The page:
TABLE OF CONTENTS

HIGHLIGHTS

INTRODUCTION

HCUP PARTNERS

1. OVERVIEW

2. DIAGNOSES

3. PROCEDURES

4. COSTS

5. MHSA

SOURCES/METHODS

DEFINITIONS

FOR MORE INFO

ACKNOWLEDGMENTS

CITATION

FACTS & FIGURES 2008 PDF
EXHIBIT 1.6 Patient Age (PDF)

Discharges per 1,000 population by age, 1997 and 2008. Bar chart. Number of discharges per 1,000 population. 1997. Less than 1: 1,180; 1 to 17: 27; 18 to 44: 86; 45 to 64: 116; 65 to 84: 332; 85 and over: 605; all ages: 128. 2008. Less than 1: 1,115; 1 to 17: 22; 18 to 44: 88; 45 to 64: 122; 65 to 84: 323; 85 and over: 586; all ages: 131. Note: Excludes a small number of discharges (50,000 or 0.1%) with missing age.


Discharges per 1,000 population by age group show that persons of older age had a greater chance of hospitalization in both 1997 and 2008.

  • Across all age groups, there were 131 discharges for every 1,000 persons in the United States in 2008, little changed from the rate of 128 discharges in 1997.
  • There were fewer than 30 hospital stays for every 1,000 children 1-17 years old in 1997 and 2008.
  • For adults 85 and older, there were 605 and 586 stays per 1,000 persons in 1997 and 2008, respectively.
  • While older age was generally associated with higher hospitalization rates, infants younger than 1 year of age experienced the highest rates of hospitalization: 1,180 hospitalizations per 1,000 infants in 1997 and 1,115 hospitalizations per 1,000 infants in 2008. These high rates of hospital stays occur because nearly all births happen in the hospital and some infants require additional hospitalization in the first year of life.

 

Discharges per 1,000 population by age in the poorest and all other communities, 2008. Column chart. Number of discharges per 1,000 population. Poorest communities. All ages: 148; 0 to 17: 96; 18 to 44: 98; 45 to 64: 159; 65 and over: 374. All other communities. All ages: 122; 0 to 17: 80; 18 to 44: 82; 45 to 64: 108; 65 and over: 348. Note: The poorest communities are defined by ZIP code and have median household income of less than $39,000. Note: Excludes a small number of discharges (868,000 or 2.2%) with missing age or income.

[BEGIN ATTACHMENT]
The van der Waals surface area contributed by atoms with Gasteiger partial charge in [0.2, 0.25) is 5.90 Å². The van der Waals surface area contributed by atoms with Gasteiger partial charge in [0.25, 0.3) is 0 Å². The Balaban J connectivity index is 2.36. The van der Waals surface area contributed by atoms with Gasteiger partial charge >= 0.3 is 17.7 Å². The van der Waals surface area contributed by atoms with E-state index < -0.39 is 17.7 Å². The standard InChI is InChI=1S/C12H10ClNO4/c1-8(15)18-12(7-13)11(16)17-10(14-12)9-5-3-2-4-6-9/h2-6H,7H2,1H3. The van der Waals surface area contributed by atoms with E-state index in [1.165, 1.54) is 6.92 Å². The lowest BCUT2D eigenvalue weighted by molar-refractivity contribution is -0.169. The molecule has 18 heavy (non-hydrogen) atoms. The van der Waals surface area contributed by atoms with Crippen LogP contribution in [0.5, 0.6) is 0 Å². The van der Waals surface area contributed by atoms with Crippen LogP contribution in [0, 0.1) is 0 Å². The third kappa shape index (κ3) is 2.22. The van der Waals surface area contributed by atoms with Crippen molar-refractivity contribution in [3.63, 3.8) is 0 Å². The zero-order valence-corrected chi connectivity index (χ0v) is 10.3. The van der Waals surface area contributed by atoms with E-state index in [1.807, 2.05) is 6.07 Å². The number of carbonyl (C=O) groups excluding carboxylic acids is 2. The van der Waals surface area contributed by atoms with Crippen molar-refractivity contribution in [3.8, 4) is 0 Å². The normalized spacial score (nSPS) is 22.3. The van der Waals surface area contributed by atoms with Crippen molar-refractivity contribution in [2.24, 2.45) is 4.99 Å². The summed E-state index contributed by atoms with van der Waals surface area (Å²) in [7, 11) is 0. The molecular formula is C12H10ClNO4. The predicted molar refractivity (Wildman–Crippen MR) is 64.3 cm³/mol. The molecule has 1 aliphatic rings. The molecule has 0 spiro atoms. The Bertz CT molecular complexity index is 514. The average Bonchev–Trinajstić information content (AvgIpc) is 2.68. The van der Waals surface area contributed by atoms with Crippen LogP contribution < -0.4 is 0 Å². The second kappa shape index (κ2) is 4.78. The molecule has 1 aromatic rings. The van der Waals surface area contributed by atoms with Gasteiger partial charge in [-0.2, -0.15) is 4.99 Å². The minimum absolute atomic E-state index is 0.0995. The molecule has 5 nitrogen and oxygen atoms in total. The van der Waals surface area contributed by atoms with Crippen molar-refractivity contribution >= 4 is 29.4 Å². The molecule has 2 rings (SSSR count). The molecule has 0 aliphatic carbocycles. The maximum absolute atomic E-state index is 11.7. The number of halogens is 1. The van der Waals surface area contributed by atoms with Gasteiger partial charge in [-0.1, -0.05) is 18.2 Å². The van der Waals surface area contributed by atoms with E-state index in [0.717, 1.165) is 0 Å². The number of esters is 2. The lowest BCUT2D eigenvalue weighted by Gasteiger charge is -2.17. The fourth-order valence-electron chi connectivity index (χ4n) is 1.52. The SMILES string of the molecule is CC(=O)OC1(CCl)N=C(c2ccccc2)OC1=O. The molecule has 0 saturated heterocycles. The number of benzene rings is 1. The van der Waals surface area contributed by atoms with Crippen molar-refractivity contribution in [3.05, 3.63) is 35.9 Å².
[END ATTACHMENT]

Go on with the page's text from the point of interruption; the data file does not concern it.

• Persons residing in the poorest communities had a 21-percent higher rate of hospitalization in 2008 (148 discharges per 1,000 population) than those residing in all other communities (122 discharges per 1,000 population).
    • The rate of hospitalization for children 0-17 and adults 18-44 in the lowest income communities (96 and 98 discharges per 1,000 population) compared to all other communities (80 and 82 discharges per 1,000 population) was about 19 percent higher.
    • The discharge rate for adults 45-64 was 48 percent higher in the poorest than in all other communities (159 discharges per 1,000 population in the poorest communities compared to 108 discharges per 1,000 population in all other communities).
    • Community income level had the least impact on the hospitalization rate of patients 65 years and older, with the poorest communities experiencing similar hospitalization rates to all other communities (374 discharges per 1,000 population in the poorest communities compared to 348 discharges per 1,000 population in wealthier communities).
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Internet Citation: Facts and Figures 2008. Healthcare Cost and Utilization Project (HCUP). October 2010. Agency for Healthcare Research and Quality, Rockville, MD. www.hcup-us.ahrq.gov/reports/factsandfigures/2008/exhibit1_6.jsp.
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